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Virginia Woolf’s Nose by Hermione Lee (thoughts)

December 26, 2011


I went to the trouble of an ILL request for Hermione Lee’s Virginia Woolf’s Nose: Essays on Biography on the strength of my love for her biography of Virginia Woolf. I had the highest hopes when I turned to the first page, and I wasn’t disappointed: although slim, this volume is packed with erudition, wit, and thought-provoking musings on the nature of biography.

Funnily enough, although I’m an inveterate reader of nonfiction, I rarely venture into the biography section. This is because I don’t enjoy it when nonfiction speculates about the specific inner lives/emotions of actual people without evidence (i.e. diaries, letters, etc.); I immediately snap out of the book, wondering how on earth the author knows that. This technique has become quite widespread recently, probably in an attempt to lure in fiction readers, and thus many of the biographies that so many other bloggers love (such as Cleopatra) I just can’t connect with. I’m also far more interested in ‘everyday’ history than I am in the lives of famous people, so when I do read a biography it tends to interweave its subject’s life with quite a bit of general history of the era.

Anyway, my point is that even though I’m not an avid biography reader, I loved reading Lee’s essays. She’s at the pinnacle of her field, so it’s a pleasure to see her views a variety of issues, including of course the titular essay about Virginia Woolf and the effect of The Hours, both book and film. Her pacing is wonderful, and her prose wears its credentials lightly. Reading this is far more like going out to coffee with a favourite, though slightly intimidating, professor than sitting in a lecture hall. And that’s just the way I like my nonfiction. I highly recommend it to anyone who enjoys books about books or elegant essays or Austen fans (the final essay is a fascinating look at her biographers over time). Oh, and I’m planning to read another of Lee’s biographies next year: Edith Wharton. Look for more on that tomorrow!

Suggested Companion Reads

  • A Midwife’s Tale by Laurel Thatcher Ulrich (One of my favourite biographies, based on a diary Ulrich studied of an eighteenth century New England midwife.)
  • Talking About Detective Fiction by P.D. James (Another book-about-books which focus on a specific genre and is written by a master of said genre. It’d be fun to compare!)
  • The Far Traveller (Another of my favourite biographies, and one in which Brown goes a bit meta by interweaving the story of her subject with the story of finding out information about her life, especially via archaeology.)
  • Why Translation Matters by Edith Grossman (This is the same ‘type’ of book as the Lee or the James, in this case about translated books by a well-respected translator. I didn’t love it at the time, but a year later I often find myself mulling over some of her ideas, so I’m contemplating a reread.)
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8 Comments leave one →
  1. December 26, 2011 7:04 am

    I love to read biographies, but I agree with you about the problem of speculation in so many of them. I don’t mind a bit of it, as long as the author makes it clear that it is speculation, but when a whole book is built on it, I’m less than impressed. Historical fiction is the place for speculation.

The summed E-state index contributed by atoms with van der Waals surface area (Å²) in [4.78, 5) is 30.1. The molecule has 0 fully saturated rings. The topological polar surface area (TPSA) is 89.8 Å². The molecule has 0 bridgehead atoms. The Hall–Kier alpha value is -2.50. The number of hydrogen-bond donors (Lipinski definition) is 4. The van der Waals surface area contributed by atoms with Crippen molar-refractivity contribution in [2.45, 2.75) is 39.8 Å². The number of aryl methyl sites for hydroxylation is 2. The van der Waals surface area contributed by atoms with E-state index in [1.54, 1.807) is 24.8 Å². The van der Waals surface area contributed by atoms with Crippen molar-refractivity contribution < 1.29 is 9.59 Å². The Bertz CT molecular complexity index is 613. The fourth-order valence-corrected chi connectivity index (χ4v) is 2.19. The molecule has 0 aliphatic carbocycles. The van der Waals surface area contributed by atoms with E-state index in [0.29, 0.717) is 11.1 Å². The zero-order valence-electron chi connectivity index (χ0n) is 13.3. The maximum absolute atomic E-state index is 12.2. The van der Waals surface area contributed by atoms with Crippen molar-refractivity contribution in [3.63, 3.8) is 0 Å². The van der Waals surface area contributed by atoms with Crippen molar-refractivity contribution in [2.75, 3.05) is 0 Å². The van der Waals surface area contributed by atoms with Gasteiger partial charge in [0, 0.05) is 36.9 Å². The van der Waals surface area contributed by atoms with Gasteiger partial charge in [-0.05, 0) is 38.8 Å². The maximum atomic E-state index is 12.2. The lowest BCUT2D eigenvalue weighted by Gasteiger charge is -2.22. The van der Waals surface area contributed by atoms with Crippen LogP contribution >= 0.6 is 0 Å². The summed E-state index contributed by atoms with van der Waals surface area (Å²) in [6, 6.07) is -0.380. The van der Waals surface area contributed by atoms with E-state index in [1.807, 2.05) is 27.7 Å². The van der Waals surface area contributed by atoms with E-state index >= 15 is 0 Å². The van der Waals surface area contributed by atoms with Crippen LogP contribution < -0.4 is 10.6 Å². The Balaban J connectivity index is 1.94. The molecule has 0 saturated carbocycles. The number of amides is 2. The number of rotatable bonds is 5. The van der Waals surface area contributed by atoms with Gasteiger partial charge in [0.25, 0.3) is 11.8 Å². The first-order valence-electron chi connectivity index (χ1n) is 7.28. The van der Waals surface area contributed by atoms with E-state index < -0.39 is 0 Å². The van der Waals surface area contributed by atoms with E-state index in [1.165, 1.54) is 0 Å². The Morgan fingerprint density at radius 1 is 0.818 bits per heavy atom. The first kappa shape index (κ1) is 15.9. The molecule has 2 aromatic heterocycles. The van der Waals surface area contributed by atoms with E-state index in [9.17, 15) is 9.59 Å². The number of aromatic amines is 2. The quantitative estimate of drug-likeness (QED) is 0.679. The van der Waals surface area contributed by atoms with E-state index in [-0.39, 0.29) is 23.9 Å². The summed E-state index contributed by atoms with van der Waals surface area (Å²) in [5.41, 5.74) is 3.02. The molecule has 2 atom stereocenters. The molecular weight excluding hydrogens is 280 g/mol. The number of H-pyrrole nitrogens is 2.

2. December 26, 2011 9:46 am

    I would love this…I’m adding it to my after Christmas buying list :)

  3. December 26, 2011 12:33 pm

    After an interesting start too many biographies turn into a (more or less boring) list of accompishments, sometimes nearing to bragging or are full of overly posivite views of the person in question. I find that rather off-putting & have been dissapointed in one biography too many to be really enthusiastic about any of them even though I love history in general. Lee’s essays on biography on the other hand sound very interesting. And your list of companion reads just reminded me that I still have not read my copy of Far Traveller. Now, after I just read The Long Ships, might be a perfect time for that, only I just started with the nearly 800 page Connie Willis novel… :)

  4. December 26, 2011 2:20 pm

    I’ve been meaning to pick this up for ages, so thanks for the nudge in that direction! As you probably know, I agree with you completely on Lee and the Woolf bio, and I’m excited to finally get around to this collection and explore some of her thoughts on her craft. The Wharton bio is just as good as the Woolf one; I know you’ll love it. :-)

  5. December 26, 2011 2:56 pm

    Nic, my Alexandrian partner in crime, has met Hermione Lee a few times as she was president of her Oxford college. It sounds as though she is as wonderful and erudite in person as in her books. I loved her Woolf book, and this collection of essays too. I find her theory of biography so open and honest, especially when it comes to that issue of emotive inference.

  6. December 26, 2011 5:30 pm

    Thank you for the links to the companion reads. Nice recommendations.

  7. December 28, 2011 3:56 pm

    Wow, thank you for reviewing this book. I love Virginia Woolf and I have never heard of this book – so exciting.

  8. January 5, 2012 6:51 am

    I love biographies, especially when they weave in the author’s writings into their thoughts on the author! This sounds very interesting. I haven’t read a Lee bio yet, but I’ve heard she’s great.

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